6

Sep2018

Your Child in an Uncertain Future – Essential Skills to master

Future of my children- In an uncertain future

Ask any parent the question - “What keeps you awake at night” and it is most likely that a majority would express concerns on - ' Future of my children'. They understandably tend to worry about their children’s mental, physical, social, emotional and financial well-being. Be it a parent-teacher meeting, social media groups or gatherings, the conversation invariably steers to the latest developments in children’s education, academic performances, the job scenario, technology trends and the necessary skills needed to make them employable in future. All this is done with the primary intention of increasing the certainty of their kids securing, sustaining and prospering in their future jobs.

Yet, if there is one thing that is certain about the future – it is that it can be quite uncertain! As Heisenberg’s famous Uncertainty Principle tells us, there is a certain fuzziness in nature and a fundamental limit to what we can know about the behavior of the smallest scales of nature. Apply this to the future of our children – we can send them to the best of schools, train them in the latest technology, provide them financial security and everything else under our control. But, we still cannot guarantee our child a smooth-sailing future. So, how can we help them face and sustain in an uncertain world defined by exponential change?

The key is to equip our children with the skills essential to optimize uncertainty. It is relatively easy to understand technological advancements in various work streams and educate children in their preferred careers. But wherever the outcomes are certain, they are driven by processes, methods and rules which a machine could quite easily do. So, clearly this would not be sufficient for children to differentiate and distinguish themselves. The focus then shifts to the uncertain element, which can only be managed by being innovative and creating a unique value proposition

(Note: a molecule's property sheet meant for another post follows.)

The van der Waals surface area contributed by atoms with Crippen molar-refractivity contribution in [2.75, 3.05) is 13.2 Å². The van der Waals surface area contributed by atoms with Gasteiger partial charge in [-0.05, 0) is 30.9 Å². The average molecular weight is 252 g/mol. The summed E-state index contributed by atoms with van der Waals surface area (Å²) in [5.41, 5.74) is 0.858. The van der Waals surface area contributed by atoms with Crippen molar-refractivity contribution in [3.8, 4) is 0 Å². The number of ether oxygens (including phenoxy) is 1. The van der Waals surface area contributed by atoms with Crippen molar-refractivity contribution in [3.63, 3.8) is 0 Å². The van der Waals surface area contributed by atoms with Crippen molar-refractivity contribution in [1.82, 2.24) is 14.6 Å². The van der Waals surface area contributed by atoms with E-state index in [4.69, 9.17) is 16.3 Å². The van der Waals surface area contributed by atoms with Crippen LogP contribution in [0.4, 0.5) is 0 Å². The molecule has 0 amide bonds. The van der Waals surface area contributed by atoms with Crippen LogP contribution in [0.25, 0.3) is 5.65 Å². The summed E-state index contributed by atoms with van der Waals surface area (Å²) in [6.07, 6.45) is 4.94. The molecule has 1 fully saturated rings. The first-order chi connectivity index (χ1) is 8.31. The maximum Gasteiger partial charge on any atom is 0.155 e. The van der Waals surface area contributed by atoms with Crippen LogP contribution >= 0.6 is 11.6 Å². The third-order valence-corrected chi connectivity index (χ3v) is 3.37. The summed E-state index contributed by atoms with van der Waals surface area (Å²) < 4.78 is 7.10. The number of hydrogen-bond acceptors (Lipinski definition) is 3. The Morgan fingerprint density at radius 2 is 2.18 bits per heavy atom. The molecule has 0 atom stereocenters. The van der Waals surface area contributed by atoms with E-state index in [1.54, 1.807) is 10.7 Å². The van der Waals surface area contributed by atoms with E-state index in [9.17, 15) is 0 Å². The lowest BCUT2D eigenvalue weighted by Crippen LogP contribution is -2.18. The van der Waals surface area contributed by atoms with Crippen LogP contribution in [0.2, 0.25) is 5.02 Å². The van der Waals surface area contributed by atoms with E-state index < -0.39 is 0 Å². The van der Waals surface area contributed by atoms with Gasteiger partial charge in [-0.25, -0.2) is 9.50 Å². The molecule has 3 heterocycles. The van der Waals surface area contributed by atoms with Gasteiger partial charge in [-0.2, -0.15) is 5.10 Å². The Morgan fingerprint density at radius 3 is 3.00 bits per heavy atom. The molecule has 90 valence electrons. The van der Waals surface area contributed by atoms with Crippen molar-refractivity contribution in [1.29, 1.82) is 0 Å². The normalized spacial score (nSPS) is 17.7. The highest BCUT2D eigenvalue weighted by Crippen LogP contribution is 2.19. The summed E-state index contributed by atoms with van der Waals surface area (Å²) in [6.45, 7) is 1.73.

And for a person to be innovative in their approach to managing their social and professional lives, they need to be cognizant emotionally, creative, flexible, adaptive, think critically, solve complex problems and be able to manage their relationships. These are skills which cannot be developed overnight and need to be honed gradually right from childhood. Some ways this can be done are:

  • Emotional Intelligence – Which is a person’s ability to interact with others in a socially intelligent manner. We can help build our child’s emotional intelligence by helping them recognize their own emotions, whether it be happiness, frustration, anger or disappointment and taking ownership for what they feel and how it can affect others. For example, if something changes in school for them, they would be able to deal with it more easily after sensing how it affects them and what they feel. Similarly, if they are able to understand the moods and feelings of their friends, teachers and parents, they would be able to interact with them more meaningfully.
  • Critical Thinking – How does your child tend to think? Do they believe everything they see or hear or do they ask questions and want to understand the logic behind stated facts? Are they open-minded and thinking of alternative solutions to the problems they face? These are the critical thinking skills which would help them make rational and sound independent judgements as they grow up. Children’s critical thinking skills can be developed by making it fun, giving them the opportunity to express divergent thought, encouraging them to ask questions, research the facts, be logical and linking relevant information.
  • Creativity – Some consider creativity to be an inborn talent, though in reality this too is a skills which can be developed with practice. Creativity in children can be fostered by providing them resources for creative expression, encouraging them to make their mistakes and learn in the process, giving them the freedom and autonomy to explore their ideas and do what they want.
  • Relationship Management – One of the most important aspects for children is developing friendships and positive relationships with their peers. Parents can help their children in this by modelling appropriate behavior which their children can learn from, encourage positivity in dealing with situations, provide opportunities for their children to try out various activities which would help them build friendships on shared interests, building confidence and good manners.

While these and other relevant skills do not guarantee to remove future uncertainty, they certainly can help create an individual who is better positioned to navigate their way through to social, financial, emotional and mental well-being!

  • Written byVijaya Das

    Vijaya is a People Analytics professional with a passion for writing. She loves to explore the special in the normal and takes inspiration from seemingly everyday events. A rationalist by nature, she is also highly enthused by travel, movies and mythology.

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